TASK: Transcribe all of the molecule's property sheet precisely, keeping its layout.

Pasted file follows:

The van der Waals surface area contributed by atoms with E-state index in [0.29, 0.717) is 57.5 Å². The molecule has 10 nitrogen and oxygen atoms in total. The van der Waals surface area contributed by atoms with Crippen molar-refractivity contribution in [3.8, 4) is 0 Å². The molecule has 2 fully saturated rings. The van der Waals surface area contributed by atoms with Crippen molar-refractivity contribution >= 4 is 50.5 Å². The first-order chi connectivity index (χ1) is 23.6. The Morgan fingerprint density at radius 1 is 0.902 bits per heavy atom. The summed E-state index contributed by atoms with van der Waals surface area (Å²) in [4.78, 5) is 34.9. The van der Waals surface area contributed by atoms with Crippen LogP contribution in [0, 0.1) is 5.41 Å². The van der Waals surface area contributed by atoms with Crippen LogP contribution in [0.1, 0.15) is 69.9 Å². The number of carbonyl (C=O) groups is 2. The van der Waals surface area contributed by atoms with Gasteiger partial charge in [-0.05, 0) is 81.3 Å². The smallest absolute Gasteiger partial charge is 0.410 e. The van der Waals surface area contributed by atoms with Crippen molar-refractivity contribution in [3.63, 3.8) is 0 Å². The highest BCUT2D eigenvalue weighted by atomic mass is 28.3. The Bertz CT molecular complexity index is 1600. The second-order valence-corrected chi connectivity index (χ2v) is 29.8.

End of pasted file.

The van der Waals surface area contributed by atoms with E-state index in [0.29, 0.717) is 57.5 Å². The molecule has 10 nitrogen and oxygen atoms in total. The van der Waals surface area contributed by atoms with Crippen molar-refractivity contribution in [3.8, 4) is 0 Å². The molecule has 2 fully saturated rings. The van der Waals surface area contributed by atoms with Crippen molar-refractivity contribution >= 4 is 50.5 Å². The first-order chi connectivity index (χ1) is 23.6. The Morgan fingerprint density at radius 1 is 0.902 bits per heavy atom. The summed E-state index contributed by atoms with van der Waals surface area (Å²) in [4.78, 5) is 34.9. The van der Waals surface area contributed by atoms with Crippen LogP contribution in [0, 0.1) is 5.41 Å². The van der Waals surface area contributed by atoms with Crippen LogP contribution in [0.1, 0.15) is 69.9 Å². The number of carbonyl (C=O) groups is 2. The van der Waals surface area contributed by atoms with Gasteiger partial charge in [-0.05, 0) is 81.3 Å². The smallest absolute Gasteiger partial charge is 0.410 e. The van der Waals surface area contributed by atoms with Crippen molar-refractivity contribution in [3.63, 3.8) is 0 Å². The highest BCUT2D eigenvalue weighted by atomic mass is 28.3. The Bertz CT molecular complexity index is 1600. The second-order valence-corrected chi connectivity index (χ2v) is 29.8.